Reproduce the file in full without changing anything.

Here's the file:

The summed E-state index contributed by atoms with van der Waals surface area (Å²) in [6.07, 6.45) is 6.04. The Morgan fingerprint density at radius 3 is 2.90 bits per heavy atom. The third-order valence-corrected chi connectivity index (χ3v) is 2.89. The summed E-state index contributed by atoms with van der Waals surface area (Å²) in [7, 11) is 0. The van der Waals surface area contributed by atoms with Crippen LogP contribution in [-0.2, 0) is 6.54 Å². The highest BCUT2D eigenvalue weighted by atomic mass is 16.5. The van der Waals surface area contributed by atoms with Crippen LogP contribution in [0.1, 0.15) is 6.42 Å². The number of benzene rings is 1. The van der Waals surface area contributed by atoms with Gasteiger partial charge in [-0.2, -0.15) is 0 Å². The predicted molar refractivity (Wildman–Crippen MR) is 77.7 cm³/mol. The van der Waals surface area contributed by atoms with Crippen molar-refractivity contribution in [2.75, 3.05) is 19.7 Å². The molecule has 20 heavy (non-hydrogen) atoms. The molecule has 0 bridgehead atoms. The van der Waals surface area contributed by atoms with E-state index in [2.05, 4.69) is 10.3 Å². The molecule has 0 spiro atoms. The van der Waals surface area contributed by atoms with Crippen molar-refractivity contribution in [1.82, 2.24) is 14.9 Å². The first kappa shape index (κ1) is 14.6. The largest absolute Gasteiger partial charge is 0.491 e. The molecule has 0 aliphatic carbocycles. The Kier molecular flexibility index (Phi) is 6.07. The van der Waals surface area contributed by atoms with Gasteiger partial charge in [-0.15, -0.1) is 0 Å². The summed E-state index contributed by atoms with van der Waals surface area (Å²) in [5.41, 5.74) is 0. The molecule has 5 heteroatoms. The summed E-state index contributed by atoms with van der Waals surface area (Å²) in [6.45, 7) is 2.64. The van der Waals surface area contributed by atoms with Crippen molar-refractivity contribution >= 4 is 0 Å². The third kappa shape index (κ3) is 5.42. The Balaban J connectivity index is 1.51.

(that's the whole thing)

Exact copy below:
The summed E-state index contributed by atoms with van der Waals surface area (Å²) in [6.07, 6.45) is 6.04. The Morgan fingerprint density at radius 3 is 2.90 bits per heavy atom. The third-order valence-corrected chi connectivity index (χ3v) is 2.89. The summed E-state index contributed by atoms with van der Waals surface area (Å²) in [7, 11) is 0. The van der Waals surface area contributed by atoms with Crippen LogP contribution in [-0.2, 0) is 6.54 Å². The highest BCUT2D eigenvalue weighted by atomic mass is 16.5. The van der Waals surface area contributed by atoms with Crippen LogP contribution in [0.1, 0.15) is 6.42 Å². The number of benzene rings is 1. The van der Waals surface area contributed by atoms with Gasteiger partial charge in [-0.2, -0.15) is 0 Å². The predicted molar refractivity (Wildman–Crippen MR) is 77.7 cm³/mol. The van der Waals surface area contributed by atoms with Crippen molar-refractivity contribution in [2.75, 3.05) is 19.7 Å². The molecule has 20 heavy (non-hydrogen) atoms. The molecule has 0 bridgehead atoms. The van der Waals surface area contributed by atoms with E-state index in [2.05, 4.69) is 10.3 Å². The molecule has 0 spiro atoms. The van der Waals surface area contributed by atoms with Crippen molar-refractivity contribution in [1.82, 2.24) is 14.9 Å². The first kappa shape index (κ1) is 14.6. The largest absolute Gasteiger partial charge is 0.491 e. The molecule has 0 aliphatic carbocycles. The Kier molecular flexibility index (Phi) is 6.07. The van der Waals surface area contributed by atoms with Gasteiger partial charge in [-0.15, -0.1) is 0 Å². The summed E-state index contributed by atoms with van der Waals surface area (Å²) in [5.41, 5.74) is 0. The molecule has 5 heteroatoms. The summed E-state index contributed by atoms with van der Waals surface area (Å²) in [6.45, 7) is 2.64. The van der Waals surface area contributed by atoms with Crippen molar-refractivity contribution >= 4 is 0 Å². The third kappa shape index (κ3) is 5.42. The Balaban J connectivity index is 1.51.